Salem Falahat, the leader of the Muslim Brotherhood in Jordan, demanded PM Maarouf Al Bakhit to stop such violations that deem the elections a failure.
Falahat said in a memo that he sent to the Prime Minister today: These actions were expected. Despite your repeated pledges of holding fair and transparent elections, but actions on the ground prove the contrary. That many violations have been committed, many citizens have cast their votes with election cards not containing the name of their constituencies. The notorious vote-buying processes haven"t been curbed and have even mushroomed in public with no deterrent measures against those committing such crimes, with the government airing only threats that have no impact on the actual reality. There also repeated votings and ballot papers have been taken outside ballot centres and outside boxes and were circulated among supporters of some candidates.
"We hoped that the civil society institutions carry out their role of monitoring the election process, not to refuse this role after it was severely sidelined.
He pointed out that the party has sent a detailed memo to the Interior Minister to whom many phone calls went returned. We wished that phone calls didn"t go unreturned with state officials specially in this important day.
We speak to you through letters and through in the media because our phone calls to you went unreturned. We demand you to stop all violations that affect the integrity and fairness of the elections. You have the responsibility according to the constitution to stop such violations.
Zaki Bin Arshid sent a second memo to Jordanian Minister of the Interior, Eid Al Fayez, in which he told him of more violations including the public voting, taking ballot papers out of ballot boxes and the repeated voting.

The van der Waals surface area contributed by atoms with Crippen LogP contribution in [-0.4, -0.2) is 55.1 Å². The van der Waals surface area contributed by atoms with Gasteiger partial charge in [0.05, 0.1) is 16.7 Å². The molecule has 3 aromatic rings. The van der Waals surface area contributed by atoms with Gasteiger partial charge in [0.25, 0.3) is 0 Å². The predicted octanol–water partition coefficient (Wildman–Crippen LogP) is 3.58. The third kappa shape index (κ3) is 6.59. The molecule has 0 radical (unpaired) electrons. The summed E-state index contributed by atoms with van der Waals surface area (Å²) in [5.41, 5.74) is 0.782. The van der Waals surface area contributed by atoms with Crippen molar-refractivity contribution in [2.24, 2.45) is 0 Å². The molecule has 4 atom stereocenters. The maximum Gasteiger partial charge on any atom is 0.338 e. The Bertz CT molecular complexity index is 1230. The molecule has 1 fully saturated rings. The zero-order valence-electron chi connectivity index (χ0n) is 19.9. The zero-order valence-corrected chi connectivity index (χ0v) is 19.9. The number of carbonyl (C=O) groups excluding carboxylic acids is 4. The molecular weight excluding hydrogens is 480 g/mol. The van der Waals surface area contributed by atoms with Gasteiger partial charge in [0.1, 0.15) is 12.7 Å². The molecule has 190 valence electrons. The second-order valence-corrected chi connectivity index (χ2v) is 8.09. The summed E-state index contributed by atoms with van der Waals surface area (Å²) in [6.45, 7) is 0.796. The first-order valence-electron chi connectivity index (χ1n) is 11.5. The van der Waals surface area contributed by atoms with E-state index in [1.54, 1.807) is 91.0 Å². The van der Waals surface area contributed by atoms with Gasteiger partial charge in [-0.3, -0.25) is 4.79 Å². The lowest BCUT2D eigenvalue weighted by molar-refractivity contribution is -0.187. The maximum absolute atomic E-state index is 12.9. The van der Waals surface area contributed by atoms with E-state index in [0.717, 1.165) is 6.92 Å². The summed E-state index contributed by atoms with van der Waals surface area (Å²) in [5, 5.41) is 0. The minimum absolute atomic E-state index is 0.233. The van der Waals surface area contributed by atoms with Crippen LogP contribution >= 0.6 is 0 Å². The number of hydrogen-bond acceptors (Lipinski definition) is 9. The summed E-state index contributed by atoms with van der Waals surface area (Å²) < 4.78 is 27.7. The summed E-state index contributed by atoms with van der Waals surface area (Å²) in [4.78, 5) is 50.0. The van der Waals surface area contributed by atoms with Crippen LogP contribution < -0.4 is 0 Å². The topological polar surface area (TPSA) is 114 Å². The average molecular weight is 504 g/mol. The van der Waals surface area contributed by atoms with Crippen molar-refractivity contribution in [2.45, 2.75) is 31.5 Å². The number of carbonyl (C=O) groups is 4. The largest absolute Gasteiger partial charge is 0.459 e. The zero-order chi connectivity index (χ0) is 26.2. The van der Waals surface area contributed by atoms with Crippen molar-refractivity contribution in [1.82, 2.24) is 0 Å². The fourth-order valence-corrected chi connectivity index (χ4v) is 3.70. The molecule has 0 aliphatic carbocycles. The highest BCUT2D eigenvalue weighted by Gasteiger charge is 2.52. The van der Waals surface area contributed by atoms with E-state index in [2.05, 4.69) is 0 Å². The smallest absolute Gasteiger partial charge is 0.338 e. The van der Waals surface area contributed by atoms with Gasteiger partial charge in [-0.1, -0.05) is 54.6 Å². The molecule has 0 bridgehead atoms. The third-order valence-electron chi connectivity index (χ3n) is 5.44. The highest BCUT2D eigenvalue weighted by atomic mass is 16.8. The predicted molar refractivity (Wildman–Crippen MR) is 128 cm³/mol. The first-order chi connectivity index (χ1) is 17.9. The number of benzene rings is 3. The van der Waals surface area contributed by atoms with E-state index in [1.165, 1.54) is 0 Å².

Bin Arshid complained also of the publicly shown operations of buying votes in front of polling stations.
He said also that new ID cards have been distributed on women by some candidates to allow them to vote for them. Also, ballot papers with the name of the candidate have been distributed on voters. He said also that those having no election card were allowed to cast their votes.
He concluded his memo saying the party has more details that include names and figures to confirm everything it says.
It is worth mentioning that a weekly newspaper close to Jordanian decision-making bodies published days ago names of the new MPs of the fifteenth parliament of Jordan. Zaki Bin Arshid told Ikhwanweb today afternoon that this proves that the coming House is actually appointed by the Jordanian government, not elected by citizens.
Bin Arshid sent through Ikhwanweb an open message king Abdullah Bin Hussein of Jordan in which he said: The king"s clear order to the Jordanian government of increasing measures to secure holding democratic and fair elections hasn"t taken effect. This means that the government shouldn"t only resigns or be sacked, but it should be held accountable by all the Jordanian people for these violations.
Ballot boxes closed at 7.00PM and the vote-count process started immediately and the results will be declared later.
The Islamic movements in the Middle East has been delath several and successive blows from governments specially when it comes to their participation in the political process in their countries. The Muslim Brotherhood in Jordan, Morocco and Egypt have faced repeated government violations in widely rigged elections. MB leaders in these movements say that besieging their movement has a passive effect on political and social activities and evenmake the societies lag in their march towards democracy because of lacking any regional or international role.

Posted in Election Coverage , MB Around The World